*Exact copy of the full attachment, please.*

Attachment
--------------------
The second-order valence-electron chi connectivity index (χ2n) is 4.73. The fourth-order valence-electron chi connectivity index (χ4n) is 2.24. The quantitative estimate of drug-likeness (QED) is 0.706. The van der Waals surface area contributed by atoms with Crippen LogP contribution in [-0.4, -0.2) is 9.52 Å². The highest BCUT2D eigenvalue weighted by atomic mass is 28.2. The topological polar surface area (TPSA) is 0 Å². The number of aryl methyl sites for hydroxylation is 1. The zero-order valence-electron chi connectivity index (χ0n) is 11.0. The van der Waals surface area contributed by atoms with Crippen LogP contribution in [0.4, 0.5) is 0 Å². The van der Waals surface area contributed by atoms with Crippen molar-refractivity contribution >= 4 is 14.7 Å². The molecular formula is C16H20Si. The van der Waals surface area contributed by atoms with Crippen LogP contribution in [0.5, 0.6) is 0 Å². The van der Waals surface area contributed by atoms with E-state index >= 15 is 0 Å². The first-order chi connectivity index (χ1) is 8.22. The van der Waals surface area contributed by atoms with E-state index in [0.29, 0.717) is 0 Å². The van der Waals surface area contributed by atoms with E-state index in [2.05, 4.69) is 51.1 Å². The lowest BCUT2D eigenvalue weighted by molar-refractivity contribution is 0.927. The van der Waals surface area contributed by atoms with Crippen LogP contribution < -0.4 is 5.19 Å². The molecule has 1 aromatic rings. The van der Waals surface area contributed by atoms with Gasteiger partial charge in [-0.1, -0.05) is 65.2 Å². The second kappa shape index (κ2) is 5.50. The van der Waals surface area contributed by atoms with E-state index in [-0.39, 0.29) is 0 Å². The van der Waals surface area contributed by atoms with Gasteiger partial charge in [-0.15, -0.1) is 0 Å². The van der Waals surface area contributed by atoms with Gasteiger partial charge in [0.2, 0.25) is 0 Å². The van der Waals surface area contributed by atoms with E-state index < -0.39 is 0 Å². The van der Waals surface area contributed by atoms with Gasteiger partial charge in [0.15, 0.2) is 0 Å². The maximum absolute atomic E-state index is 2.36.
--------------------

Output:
The second-order valence-electron chi connectivity index (χ2n) is 4.73. The fourth-order valence-electron chi connectivity index (χ4n) is 2.24. The quantitative estimate of drug-likeness (QED) is 0.706. The van der Waals surface area contributed by atoms with Crippen LogP contribution in [-0.4, -0.2) is 9.52 Å². The highest BCUT2D eigenvalue weighted by atomic mass is 28.2. The topological polar surface area (TPSA) is 0 Å². The number of aryl methyl sites for hydroxylation is 1. The zero-order valence-electron chi connectivity index (χ0n) is 11.0. The van der Waals surface area contributed by atoms with Crippen LogP contribution in [0.4, 0.5) is 0 Å². The van der Waals surface area contributed by atoms with Crippen molar-refractivity contribution >= 4 is 14.7 Å². The molecular formula is C16H20Si. The van der Waals surface area contributed by atoms with Crippen LogP contribution in [0.5, 0.6) is 0 Å². The van der Waals surface area contributed by atoms with E-state index >= 15 is 0 Å². The first-order chi connectivity index (χ1) is 8.22. The van der Waals surface area contributed by atoms with E-state index in [0.29, 0.717) is 0 Å². The van der Waals surface area contributed by atoms with E-state index in [2.05, 4.69) is 51.1 Å². The lowest BCUT2D eigenvalue weighted by molar-refractivity contribution is 0.927. The van der Waals surface area contributed by atoms with Crippen LogP contribution < -0.4 is 5.19 Å². The molecule has 1 aromatic rings. The van der Waals surface area contributed by atoms with Gasteiger partial charge in [-0.1, -0.05) is 65.2 Å². The second kappa shape index (κ2) is 5.50. The van der Waals surface area contributed by atoms with E-state index in [-0.39, 0.29) is 0 Å². The van der Waals surface area contributed by atoms with Gasteiger partial charge in [-0.15, -0.1) is 0 Å². The van der Waals surface area contributed by atoms with Gasteiger partial charge in [0.2, 0.25) is 0 Å². The van der Waals surface area contributed by atoms with E-state index < -0.39 is 0 Å². The van der Waals surface area contributed by atoms with Gasteiger partial charge in [0.15, 0.2) is 0 Å². The maximum absolute atomic E-state index is 2.36.